Intensive Group-Based CBT for Child Social Phobia: A Pilot Study

Donovan, Caroline L, Cobham, Vanessa, Waters, Allison M and Occhipinti, Stefano (2015) Intensive Group-Based CBT for Child Social Phobia: A Pilot Study. Behavior Therapy, 46 3: 350-364. doi:10.1016/j.beth.2014.12.005

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Author Donovan, Caroline L
Cobham, Vanessa
Waters, Allison M
Occhipinti, Stefano
Title Intensive Group-Based CBT for Child Social Phobia: A Pilot Study
Journal name Behavior Therapy   Check publisher's open access policy
ISSN 1878-1888
0005-7894
Publication date 2015-05
Year available 2015
Sub-type Article (original research)
DOI 10.1016/j.beth.2014.12.005
Open Access Status File (Author Post-print)
Volume 46
Issue 3
Start page 350
End page 364
Total pages 15
Place of publication New York, United States
Publisher Elsevier Inc
Collection year 2016
Language eng
Formatted abstract
Objective

Although CBT has proven efficacious in the treatment of child social phobia (SP), most children do not present for treatment and child SP may be less responsive to treatment than other anxiety disorders. Intensive, group-based, SP-specific CBT may improve the efficacy of, and access to, treatment for child SP. The aim of this study was to provide a preliminary examination of such a program.

Method


Forty Australian children aged 7–12 years (15 male and 25 female) were allocated into treatment and waitlist groups. Clinical interviews to determine diagnostic status were conducted prior to treatment, following treatment and at 6-month follow-up. Parent and child questionnaire measures of child anxiety symptoms, internalizing symptoms, depression, social skills, social competence, and parental social anxiety were administered at the same time points. Treatment was delivered in 4 separate 3-hour sessions conducted over 3 consecutive weekends.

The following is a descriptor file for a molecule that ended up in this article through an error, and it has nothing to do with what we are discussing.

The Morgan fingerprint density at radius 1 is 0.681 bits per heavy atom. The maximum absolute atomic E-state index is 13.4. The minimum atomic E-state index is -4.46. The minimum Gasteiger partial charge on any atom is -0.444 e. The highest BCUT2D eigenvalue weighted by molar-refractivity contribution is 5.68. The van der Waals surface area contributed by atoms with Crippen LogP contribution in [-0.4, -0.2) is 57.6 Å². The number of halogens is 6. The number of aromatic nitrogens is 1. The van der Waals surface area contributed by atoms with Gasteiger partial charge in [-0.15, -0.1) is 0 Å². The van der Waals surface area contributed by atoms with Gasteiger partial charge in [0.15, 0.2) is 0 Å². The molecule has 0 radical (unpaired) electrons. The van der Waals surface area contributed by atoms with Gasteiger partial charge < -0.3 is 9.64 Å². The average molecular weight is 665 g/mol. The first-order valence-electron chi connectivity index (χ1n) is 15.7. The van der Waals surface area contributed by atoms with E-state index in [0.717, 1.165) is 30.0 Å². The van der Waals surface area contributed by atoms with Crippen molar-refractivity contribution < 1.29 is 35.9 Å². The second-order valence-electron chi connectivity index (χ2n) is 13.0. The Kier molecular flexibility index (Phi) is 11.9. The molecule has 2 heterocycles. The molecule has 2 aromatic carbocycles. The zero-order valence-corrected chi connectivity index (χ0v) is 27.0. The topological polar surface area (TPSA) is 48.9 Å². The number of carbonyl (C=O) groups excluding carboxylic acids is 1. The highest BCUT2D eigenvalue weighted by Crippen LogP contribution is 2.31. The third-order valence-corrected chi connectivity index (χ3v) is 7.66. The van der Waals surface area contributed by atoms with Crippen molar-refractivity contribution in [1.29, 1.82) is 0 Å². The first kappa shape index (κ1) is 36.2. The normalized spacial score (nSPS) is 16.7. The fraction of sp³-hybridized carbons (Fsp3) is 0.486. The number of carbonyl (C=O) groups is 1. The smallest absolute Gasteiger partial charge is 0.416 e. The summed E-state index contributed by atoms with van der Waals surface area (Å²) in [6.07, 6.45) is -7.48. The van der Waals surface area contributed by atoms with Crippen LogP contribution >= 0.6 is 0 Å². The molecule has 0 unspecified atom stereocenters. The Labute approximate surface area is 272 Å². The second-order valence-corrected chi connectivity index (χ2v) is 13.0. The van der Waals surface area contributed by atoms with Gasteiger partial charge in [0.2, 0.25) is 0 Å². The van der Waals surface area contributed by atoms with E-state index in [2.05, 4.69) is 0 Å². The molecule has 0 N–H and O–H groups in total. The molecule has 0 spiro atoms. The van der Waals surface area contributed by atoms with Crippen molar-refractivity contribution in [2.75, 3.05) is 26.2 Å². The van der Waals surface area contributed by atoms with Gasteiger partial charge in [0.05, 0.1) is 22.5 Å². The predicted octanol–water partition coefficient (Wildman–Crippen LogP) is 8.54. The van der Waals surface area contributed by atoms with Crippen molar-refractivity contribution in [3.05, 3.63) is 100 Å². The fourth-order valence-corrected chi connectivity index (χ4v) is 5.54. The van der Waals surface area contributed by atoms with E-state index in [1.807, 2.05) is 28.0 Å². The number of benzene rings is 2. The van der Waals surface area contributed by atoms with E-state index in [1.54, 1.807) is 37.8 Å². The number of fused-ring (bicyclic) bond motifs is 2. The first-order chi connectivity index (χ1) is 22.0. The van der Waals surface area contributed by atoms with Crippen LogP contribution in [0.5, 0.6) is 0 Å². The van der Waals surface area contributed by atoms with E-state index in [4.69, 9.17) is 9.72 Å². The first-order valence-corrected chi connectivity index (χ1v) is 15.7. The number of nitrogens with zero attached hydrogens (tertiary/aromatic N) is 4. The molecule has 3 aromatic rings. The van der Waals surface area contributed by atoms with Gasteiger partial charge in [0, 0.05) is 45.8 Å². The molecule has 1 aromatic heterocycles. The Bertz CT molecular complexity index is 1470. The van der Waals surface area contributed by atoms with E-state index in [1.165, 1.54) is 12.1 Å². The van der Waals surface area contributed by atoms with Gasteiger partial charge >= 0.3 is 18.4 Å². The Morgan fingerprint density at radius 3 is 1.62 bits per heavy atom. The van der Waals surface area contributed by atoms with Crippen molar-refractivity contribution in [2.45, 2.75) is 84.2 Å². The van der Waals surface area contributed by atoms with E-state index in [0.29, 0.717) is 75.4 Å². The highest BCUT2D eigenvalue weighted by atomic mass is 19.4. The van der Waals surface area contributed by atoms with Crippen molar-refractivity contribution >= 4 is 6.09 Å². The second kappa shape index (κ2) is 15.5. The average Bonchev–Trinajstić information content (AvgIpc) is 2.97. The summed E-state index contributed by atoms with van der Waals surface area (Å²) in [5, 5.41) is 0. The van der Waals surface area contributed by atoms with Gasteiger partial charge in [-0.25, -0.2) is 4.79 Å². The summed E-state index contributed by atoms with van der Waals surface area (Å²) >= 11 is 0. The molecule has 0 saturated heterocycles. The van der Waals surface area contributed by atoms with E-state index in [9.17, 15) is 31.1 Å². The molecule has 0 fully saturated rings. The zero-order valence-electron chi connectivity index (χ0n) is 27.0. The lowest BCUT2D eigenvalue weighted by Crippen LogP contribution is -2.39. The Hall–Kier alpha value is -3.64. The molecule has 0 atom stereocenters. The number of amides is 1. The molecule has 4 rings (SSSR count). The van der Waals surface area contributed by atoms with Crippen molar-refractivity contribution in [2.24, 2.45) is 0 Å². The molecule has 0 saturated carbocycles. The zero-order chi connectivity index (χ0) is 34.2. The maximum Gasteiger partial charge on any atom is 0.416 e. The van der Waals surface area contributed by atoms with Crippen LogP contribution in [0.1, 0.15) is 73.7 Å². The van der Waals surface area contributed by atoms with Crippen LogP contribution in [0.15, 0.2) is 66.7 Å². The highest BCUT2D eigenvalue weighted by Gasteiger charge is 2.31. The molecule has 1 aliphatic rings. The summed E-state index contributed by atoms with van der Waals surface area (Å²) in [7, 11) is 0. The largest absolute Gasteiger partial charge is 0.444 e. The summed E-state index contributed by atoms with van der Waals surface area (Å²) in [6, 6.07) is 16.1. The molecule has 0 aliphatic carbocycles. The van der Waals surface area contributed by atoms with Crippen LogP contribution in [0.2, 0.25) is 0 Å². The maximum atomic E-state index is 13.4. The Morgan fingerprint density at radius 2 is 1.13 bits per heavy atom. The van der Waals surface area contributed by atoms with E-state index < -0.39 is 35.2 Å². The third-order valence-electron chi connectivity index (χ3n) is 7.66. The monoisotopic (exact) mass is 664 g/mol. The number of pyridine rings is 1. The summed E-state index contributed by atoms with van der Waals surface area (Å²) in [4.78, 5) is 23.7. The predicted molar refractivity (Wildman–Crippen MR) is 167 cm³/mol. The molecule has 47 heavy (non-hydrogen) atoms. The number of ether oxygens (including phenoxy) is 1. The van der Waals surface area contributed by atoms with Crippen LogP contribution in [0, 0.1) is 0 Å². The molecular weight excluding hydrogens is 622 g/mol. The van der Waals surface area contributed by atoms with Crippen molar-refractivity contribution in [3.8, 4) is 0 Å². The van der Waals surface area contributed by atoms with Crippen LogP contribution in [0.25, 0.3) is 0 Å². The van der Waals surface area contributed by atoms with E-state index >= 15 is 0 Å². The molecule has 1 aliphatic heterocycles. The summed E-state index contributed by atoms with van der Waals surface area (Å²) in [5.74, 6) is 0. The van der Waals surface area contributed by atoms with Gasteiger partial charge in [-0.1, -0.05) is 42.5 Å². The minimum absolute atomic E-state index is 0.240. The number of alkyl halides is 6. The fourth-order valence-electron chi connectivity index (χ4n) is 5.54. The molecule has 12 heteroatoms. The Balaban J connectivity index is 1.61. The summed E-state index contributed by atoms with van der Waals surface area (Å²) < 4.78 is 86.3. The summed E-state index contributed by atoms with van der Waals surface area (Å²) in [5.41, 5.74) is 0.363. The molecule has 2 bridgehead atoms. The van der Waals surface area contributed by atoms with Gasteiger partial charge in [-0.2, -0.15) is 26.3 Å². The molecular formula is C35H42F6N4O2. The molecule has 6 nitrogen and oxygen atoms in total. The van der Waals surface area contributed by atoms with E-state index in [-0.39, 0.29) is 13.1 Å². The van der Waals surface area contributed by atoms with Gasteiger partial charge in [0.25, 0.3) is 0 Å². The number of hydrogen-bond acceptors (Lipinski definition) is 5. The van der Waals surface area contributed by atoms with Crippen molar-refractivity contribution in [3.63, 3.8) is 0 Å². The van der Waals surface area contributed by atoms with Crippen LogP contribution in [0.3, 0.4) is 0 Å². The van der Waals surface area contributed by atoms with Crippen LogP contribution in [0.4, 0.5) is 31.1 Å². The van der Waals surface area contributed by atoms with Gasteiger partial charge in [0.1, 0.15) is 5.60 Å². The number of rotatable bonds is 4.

Results

At postassessment, 52.4% of children in the treatment group and 15.8% of children in the waitlist group were free of their SP diagnosis. At postassessment, compared to waitlist children, treatment group children demonstrated a greater drop in clinical severity, a greater increase in overall functioning, and held fewer clinical diagnoses. Treatment group children also reported a greater reduction in SP symptoms compared to waitlist children, and treatment group parents reported a greater reduction in child internalizing and anxiety symptoms, a greater increase in child social competence, and a greater decrease in parental SP symptoms, compared to parents of children in the waitlist group. By 6-month follow-up, 76.9% of the treatment group were free of their SP diagnosis and gains on all other measures were maintained.

Conclusions


The results of this study are encouraging, and suggest that brief, intensive, group CBT for children with social anxiety is beneficial for many youngsters.
Keyword Child psychopathology
Social phobia
Cognitive behavioral therapy
Anxiety
Treatment
Q-Index Code C1
Q-Index Status Confirmed Code
Institutional Status UQ

Document type: Journal Article
Sub-type: Article (original research)
Collections: Mater Research Institute-UQ (MRI-UQ)
Official 2016 Collection
School of Psychology Publications
 
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